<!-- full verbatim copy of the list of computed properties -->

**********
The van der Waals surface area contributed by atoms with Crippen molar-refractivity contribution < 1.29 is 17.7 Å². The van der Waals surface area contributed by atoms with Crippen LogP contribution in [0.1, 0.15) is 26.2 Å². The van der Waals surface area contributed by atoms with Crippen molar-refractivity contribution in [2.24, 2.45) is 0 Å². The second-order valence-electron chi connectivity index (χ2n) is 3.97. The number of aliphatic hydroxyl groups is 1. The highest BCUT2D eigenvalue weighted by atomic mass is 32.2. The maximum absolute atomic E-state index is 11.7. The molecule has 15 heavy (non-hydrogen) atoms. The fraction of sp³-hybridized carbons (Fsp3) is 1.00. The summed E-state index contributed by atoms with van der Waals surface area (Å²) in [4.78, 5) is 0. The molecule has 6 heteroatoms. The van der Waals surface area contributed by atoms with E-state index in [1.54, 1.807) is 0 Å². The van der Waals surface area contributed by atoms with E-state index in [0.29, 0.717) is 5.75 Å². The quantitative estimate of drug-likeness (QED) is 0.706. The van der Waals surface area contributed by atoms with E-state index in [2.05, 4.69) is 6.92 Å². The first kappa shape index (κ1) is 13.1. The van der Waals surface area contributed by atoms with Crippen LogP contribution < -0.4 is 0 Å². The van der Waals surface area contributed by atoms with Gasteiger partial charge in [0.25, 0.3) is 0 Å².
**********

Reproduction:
The van der Waals surface area contributed by atoms with Crippen molar-refractivity contribution < 1.29 is 17.7 Å². The van der Waals surface area contributed by atoms with Crippen LogP contribution in [0.1, 0.15) is 26.2 Å². The van der Waals surface area contributed by atoms with Crippen molar-refractivity contribution in [2.24, 2.45) is 0 Å². The second-order valence-electron chi connectivity index (χ2n) is 3.97. The number of aliphatic hydroxyl groups is 1. The highest BCUT2D eigenvalue weighted by atomic mass is 32.2. The maximum absolute atomic E-state index is 11.7. The molecule has 15 heavy (non-hydrogen) atoms. The fraction of sp³-hybridized carbons (Fsp3) is 1.00. The summed E-state index contributed by atoms with van der Waals surface area (Å²) in [4.78, 5) is 0. The molecule has 6 heteroatoms. The van der Waals surface area contributed by atoms with E-state index in [1.54, 1.807) is 0 Å². The van der Waals surface area contributed by atoms with E-state index in [0.29, 0.717) is 5.75 Å². The quantitative estimate of drug-likeness (QED) is 0.706. The van der Waals surface area contributed by atoms with E-state index in [2.05, 4.69) is 6.92 Å². The first kappa shape index (κ1) is 13.1. The van der Waals surface area contributed by atoms with Crippen LogP contribution < -0.4 is 0 Å². The van der Waals surface area contributed by atoms with Gasteiger partial charge in [0.25, 0.3) is 0 Å².